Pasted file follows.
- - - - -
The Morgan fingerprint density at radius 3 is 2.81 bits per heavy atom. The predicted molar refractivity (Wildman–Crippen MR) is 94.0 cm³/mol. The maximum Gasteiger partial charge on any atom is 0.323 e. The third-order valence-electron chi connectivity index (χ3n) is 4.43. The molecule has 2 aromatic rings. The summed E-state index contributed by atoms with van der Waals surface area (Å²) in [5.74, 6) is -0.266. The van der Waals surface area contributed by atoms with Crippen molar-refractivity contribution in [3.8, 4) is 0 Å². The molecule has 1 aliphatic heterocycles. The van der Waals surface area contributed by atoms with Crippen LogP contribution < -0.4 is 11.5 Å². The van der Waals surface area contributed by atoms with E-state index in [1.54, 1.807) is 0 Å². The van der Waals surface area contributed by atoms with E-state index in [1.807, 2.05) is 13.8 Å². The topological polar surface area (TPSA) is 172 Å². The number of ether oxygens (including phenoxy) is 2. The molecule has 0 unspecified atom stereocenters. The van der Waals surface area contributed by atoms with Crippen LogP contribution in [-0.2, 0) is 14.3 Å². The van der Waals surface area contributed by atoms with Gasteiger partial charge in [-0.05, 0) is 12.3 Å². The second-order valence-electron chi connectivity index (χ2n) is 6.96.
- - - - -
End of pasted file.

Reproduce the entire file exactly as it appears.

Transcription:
The Morgan fingerprint density at radius 3 is 2.81 bits per heavy atom. The predicted molar refractivity (Wildman–Crippen MR) is 94.0 cm³/mol. The maximum Gasteiger partial charge on any atom is 0.323 e. The third-order valence-electron chi connectivity index (χ3n) is 4.43. The molecule has 2 aromatic rings. The summed E-state index contributed by atoms with van der Waals surface area (Å²) in [5.74, 6) is -0.266. The van der Waals surface area contributed by atoms with Crippen molar-refractivity contribution in [3.8, 4) is 0 Å². The molecule has 1 aliphatic heterocycles. The van der Waals surface area contributed by atoms with Crippen LogP contribution < -0.4 is 11.5 Å². The van der Waals surface area contributed by atoms with E-state index in [1.54, 1.807) is 0 Å². The van der Waals surface area contributed by atoms with E-state index in [1.807, 2.05) is 13.8 Å². The topological polar surface area (TPSA) is 172 Å². The number of ether oxygens (including phenoxy) is 2. The molecule has 0 unspecified atom stereocenters. The van der Waals surface area contributed by atoms with Crippen LogP contribution in [-0.2, 0) is 14.3 Å². The van der Waals surface area contributed by atoms with Gasteiger partial charge in [-0.05, 0) is 12.3 Å². The second-order valence-electron chi connectivity index (χ2n) is 6.96.